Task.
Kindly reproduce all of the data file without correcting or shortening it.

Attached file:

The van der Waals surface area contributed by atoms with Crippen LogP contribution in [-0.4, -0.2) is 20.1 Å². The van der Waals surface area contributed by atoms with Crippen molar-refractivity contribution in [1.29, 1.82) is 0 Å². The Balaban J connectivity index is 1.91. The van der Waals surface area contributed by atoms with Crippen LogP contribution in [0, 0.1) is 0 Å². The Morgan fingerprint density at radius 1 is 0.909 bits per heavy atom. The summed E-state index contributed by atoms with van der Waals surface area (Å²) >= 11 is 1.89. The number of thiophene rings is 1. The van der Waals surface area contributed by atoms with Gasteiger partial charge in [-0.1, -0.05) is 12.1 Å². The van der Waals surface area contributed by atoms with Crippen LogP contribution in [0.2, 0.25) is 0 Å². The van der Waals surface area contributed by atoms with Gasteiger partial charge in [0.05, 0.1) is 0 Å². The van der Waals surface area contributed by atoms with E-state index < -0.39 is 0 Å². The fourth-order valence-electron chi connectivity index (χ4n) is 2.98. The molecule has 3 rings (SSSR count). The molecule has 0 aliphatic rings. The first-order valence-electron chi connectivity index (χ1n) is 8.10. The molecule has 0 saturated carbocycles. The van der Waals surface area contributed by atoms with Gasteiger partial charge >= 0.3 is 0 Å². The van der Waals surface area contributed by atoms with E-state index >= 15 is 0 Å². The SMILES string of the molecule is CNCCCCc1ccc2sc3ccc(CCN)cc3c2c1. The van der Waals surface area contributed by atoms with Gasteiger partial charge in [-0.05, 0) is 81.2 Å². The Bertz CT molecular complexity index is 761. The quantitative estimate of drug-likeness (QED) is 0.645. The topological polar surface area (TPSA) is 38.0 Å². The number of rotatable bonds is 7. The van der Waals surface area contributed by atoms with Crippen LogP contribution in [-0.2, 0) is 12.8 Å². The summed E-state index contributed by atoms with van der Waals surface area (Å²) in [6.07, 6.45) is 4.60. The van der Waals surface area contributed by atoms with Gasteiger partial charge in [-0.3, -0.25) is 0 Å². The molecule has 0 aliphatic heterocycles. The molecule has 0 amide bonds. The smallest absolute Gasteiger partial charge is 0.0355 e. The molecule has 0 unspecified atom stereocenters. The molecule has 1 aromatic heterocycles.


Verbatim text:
The van der Waals surface area contributed by atoms with Crippen LogP contribution in [-0.4, -0.2) is 20.1 Å². The van der Waals surface area contributed by atoms with Crippen molar-refractivity contribution in [1.29, 1.82) is 0 Å². The Balaban J connectivity index is 1.91. The van der Waals surface area contributed by atoms with Crippen LogP contribution in [0, 0.1) is 0 Å². The Morgan fingerprint density at radius 1 is 0.909 bits per heavy atom. The summed E-state index contributed by atoms with van der Waals surface area (Å²) >= 11 is 1.89. The number of thiophene rings is 1. The van der Waals surface area contributed by atoms with Gasteiger partial charge in [-0.1, -0.05) is 12.1 Å². The van der Waals surface area contributed by atoms with Crippen LogP contribution in [0.2, 0.25) is 0 Å². The van der Waals surface area contributed by atoms with Gasteiger partial charge in [0.05, 0.1) is 0 Å². The van der Waals surface area contributed by atoms with E-state index < -0.39 is 0 Å². The fourth-order valence-electron chi connectivity index (χ4n) is 2.98. The molecule has 3 rings (SSSR count). The molecule has 0 aliphatic rings. The first-order valence-electron chi connectivity index (χ1n) is 8.10. The molecule has 0 saturated carbocycles. The van der Waals surface area contributed by atoms with Gasteiger partial charge >= 0.3 is 0 Å². The van der Waals surface area contributed by atoms with E-state index >= 15 is 0 Å². The SMILES string of the molecule is CNCCCCc1ccc2sc3ccc(CCN)cc3c2c1. The van der Waals surface area contributed by atoms with Gasteiger partial charge in [-0.05, 0) is 81.2 Å². The Bertz CT molecular complexity index is 761. The quantitative estimate of drug-likeness (QED) is 0.645. The topological polar surface area (TPSA) is 38.0 Å². The number of rotatable bonds is 7. The van der Waals surface area contributed by atoms with Crippen LogP contribution in [-0.2, 0) is 12.8 Å². The summed E-state index contributed by atoms with van der Waals surface area (Å²) in [6.07, 6.45) is 4.60. The van der Waals surface area contributed by atoms with Gasteiger partial charge in [-0.3, -0.25) is 0 Å². The molecule has 0 aliphatic heterocycles. The molecule has 0 amide bonds. The smallest absolute Gasteiger partial charge is 0.0355 e. The molecule has 0 unspecified atom stereocenters. The molecule has 1 aromatic heterocycles.